Furthermore, the last flaw in Macbeth is his boldness and impression of personal invincibility. Toward the end of the play when Macbeth approaches the witches for three more prophesies, which seem impossible. The first prophecy is the head of Macduff warning Macbeth of a bloody revenge by Malcolm. The second is a blood-covered child who explains to Macbeth that he cannot be harmed by any man "of woman born". The third is a child wearing a crown that explains Macbeth cannot be defeated until Birnam Wood physically "uproots" itself and moves to Dunsinane hill. Macbeth is not worried because he believes, as anyone would, these predictions are impossible. However, as the play progresses he hears from a servant that a large army is moving toward Dunsinane Hill. Macbeth ignores the warning, as he believes he is invincible. These are the beginning signs that we see that Macbeth may be ignoring his own doom due to his belief in personal invincibility.
In addition, in the last portion of the play we find that English and rebel Scottish armies who march to Birnam Wood have been directed by Malcolm for each soldier to cut a branch and carry it in front of them as camouflage "to shadow the numbers of our host." When Macbeth hears word that this has happened, he begins to realize that the prophecy has come true, but he still is trying to deny it. When Malcolm and his troops finally reach Dunsinane hill under the "leafy screens" of branches the apparition has come true: Birnam Wood has come to Dunsinane Hill. Macbeth puts on his armor and goes to battle with his army. On the battlefield Macbeth and Macduff at last come face to face. Macduff reveals to Macbeth that he entered the world by being "untimely ripp'd" from his mother's whom. Under these circumstances he was not strictly "born" of woman. When Macbeth hears this he realizes his struggle for survival has come to an end. He realizes how foolish he was for believing in his invincibility. Macduff kills Macbeth with anger in his heart for the death of his family. These final couple scenes really show that Macbeth's boldness and belief in invincibility end his reign of power, and cause his death.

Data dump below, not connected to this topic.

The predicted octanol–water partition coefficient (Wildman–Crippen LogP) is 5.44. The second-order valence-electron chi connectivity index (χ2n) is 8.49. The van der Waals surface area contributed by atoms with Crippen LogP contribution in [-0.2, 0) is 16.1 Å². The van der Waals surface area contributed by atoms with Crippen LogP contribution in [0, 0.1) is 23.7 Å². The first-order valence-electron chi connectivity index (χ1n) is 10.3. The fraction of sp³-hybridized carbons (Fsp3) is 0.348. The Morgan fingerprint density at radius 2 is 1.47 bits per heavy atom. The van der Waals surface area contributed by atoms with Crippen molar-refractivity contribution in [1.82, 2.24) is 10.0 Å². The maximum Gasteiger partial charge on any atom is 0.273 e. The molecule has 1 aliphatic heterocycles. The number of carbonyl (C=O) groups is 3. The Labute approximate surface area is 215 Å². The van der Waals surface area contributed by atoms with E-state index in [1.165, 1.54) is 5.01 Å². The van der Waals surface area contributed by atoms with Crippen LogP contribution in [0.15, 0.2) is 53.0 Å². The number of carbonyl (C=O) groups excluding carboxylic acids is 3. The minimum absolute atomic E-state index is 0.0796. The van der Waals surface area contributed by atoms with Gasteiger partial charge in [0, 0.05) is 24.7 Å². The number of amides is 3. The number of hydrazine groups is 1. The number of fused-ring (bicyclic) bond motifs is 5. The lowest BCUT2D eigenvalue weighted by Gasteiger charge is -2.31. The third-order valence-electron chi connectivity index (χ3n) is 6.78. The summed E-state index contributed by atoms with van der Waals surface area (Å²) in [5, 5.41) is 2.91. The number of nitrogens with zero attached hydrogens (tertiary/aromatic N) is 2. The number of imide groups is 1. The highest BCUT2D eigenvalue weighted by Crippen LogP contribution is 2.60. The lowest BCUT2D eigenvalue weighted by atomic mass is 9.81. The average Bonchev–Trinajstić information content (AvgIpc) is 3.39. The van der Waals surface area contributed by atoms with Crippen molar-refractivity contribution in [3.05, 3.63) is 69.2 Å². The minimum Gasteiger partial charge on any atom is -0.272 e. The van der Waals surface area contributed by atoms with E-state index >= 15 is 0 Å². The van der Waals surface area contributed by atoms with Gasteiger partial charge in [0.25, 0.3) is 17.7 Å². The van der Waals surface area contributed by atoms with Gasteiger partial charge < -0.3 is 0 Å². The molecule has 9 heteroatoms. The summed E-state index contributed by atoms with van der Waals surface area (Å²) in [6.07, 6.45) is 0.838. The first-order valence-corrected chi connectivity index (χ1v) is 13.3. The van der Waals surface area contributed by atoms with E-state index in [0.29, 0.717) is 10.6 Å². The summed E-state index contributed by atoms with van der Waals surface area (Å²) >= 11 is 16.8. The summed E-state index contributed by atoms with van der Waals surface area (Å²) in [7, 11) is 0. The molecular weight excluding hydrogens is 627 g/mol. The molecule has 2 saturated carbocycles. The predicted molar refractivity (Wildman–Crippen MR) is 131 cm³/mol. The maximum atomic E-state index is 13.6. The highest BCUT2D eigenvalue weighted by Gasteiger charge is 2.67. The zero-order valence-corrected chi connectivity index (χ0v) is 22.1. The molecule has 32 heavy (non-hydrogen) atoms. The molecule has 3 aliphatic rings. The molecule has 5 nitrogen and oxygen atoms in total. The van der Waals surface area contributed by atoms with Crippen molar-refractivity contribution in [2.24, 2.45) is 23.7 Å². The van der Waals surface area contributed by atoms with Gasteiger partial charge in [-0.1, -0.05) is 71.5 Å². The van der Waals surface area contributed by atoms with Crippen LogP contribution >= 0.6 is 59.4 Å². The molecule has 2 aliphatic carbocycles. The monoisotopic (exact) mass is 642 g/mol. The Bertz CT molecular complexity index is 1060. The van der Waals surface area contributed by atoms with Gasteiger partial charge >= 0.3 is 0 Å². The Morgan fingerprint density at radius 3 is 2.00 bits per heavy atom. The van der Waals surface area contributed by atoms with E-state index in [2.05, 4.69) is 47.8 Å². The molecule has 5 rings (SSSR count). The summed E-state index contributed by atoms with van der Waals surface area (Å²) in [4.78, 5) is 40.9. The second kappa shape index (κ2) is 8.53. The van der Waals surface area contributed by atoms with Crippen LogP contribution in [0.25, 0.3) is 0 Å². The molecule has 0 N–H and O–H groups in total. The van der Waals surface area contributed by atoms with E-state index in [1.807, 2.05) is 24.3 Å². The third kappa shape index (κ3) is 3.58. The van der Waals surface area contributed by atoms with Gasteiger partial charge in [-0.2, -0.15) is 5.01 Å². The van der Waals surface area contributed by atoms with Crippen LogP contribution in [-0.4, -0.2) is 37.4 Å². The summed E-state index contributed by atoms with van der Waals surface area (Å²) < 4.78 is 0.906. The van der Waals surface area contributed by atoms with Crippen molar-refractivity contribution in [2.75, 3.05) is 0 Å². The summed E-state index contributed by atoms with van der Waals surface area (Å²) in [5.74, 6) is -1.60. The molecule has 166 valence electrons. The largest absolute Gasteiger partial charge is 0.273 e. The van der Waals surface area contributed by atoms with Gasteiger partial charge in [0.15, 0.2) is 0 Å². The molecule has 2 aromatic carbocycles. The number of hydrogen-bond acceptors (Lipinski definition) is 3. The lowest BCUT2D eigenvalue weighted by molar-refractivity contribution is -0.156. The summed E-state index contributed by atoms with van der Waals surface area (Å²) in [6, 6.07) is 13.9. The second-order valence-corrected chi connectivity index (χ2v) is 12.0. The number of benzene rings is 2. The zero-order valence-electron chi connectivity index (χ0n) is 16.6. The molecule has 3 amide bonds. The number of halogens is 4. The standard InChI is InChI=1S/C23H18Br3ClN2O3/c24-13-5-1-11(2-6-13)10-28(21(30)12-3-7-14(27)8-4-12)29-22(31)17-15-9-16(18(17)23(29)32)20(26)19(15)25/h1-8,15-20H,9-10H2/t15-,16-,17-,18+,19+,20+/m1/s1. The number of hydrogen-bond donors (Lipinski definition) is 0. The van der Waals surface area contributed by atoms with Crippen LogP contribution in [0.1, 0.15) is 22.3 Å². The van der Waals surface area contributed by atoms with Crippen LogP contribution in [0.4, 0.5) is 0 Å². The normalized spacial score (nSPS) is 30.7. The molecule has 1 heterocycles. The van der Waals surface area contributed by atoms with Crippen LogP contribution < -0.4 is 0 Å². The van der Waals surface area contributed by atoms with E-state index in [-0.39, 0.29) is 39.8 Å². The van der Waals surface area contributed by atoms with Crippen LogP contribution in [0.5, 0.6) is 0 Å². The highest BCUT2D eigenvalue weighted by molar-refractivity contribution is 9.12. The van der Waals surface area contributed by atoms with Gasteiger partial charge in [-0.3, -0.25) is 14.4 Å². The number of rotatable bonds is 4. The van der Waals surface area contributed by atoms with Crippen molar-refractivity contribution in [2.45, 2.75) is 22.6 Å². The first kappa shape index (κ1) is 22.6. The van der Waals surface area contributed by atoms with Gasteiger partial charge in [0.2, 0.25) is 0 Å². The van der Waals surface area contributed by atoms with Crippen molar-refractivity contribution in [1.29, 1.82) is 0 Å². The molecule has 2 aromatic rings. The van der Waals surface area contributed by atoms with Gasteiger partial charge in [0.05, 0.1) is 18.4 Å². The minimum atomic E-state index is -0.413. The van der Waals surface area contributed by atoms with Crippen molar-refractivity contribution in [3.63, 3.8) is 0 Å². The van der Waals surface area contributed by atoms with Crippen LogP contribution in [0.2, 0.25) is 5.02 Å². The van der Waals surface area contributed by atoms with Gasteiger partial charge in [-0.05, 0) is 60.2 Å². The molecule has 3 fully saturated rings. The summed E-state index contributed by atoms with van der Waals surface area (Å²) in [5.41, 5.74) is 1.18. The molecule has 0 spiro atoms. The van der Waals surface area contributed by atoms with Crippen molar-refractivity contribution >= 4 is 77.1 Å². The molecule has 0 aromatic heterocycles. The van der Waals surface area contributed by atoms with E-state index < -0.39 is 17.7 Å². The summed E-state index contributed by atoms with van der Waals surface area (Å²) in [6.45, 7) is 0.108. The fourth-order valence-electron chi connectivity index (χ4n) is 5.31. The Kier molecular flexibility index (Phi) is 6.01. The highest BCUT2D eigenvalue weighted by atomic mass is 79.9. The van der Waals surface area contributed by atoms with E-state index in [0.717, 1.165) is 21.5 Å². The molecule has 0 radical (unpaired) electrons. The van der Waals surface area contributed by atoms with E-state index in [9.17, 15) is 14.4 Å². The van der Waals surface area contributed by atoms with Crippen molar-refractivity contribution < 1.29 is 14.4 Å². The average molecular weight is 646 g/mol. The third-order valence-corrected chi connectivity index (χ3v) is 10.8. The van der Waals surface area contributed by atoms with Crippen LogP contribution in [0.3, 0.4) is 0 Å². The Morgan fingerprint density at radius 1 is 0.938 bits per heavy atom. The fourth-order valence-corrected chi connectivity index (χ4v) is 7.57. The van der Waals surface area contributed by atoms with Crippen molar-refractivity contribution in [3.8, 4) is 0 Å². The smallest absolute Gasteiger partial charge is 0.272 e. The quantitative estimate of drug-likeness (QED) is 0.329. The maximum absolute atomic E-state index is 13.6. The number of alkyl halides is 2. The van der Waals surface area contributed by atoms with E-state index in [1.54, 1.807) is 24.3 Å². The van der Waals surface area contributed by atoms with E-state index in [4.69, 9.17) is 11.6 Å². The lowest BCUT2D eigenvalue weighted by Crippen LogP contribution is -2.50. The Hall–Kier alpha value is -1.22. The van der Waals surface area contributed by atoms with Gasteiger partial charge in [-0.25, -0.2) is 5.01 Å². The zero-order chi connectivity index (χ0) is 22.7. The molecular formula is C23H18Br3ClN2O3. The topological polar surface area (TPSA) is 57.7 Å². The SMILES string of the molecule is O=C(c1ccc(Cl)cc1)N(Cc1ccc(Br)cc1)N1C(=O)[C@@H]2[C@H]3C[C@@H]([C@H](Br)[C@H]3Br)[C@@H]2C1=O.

In conclusion, "So foul and fair a day I have not seen." Is a very appropriate quote by Macbeth for the battle at the start of the play, but also for the path of his life. In William Shakespeare's masterpiece Macbeth, he created a character that will live on for years to come. The character Macbeth is a great antagonist because he is bought up to be a hero in the beginning of the play but because of his actions, blind ambition, boldness, and impression of personal invincibility he finds his death. This play was clearly my favorite by Shakespeare solely because of the character Macbeth and how, I, the reader could sit back and realize all of the mistakes he is making, before he realized it and was too late.
Works Cited1.) Free Essays - Blind Ambition in Macbeth. 123HelpMe.com. 02 Jan 2008.
2.) Macbeth. Cliff Notes. 26 Dec. 2007.
3.) Scott, Mark W. (Editor). Shakespeare for Students. 1992. Gale Research Inc.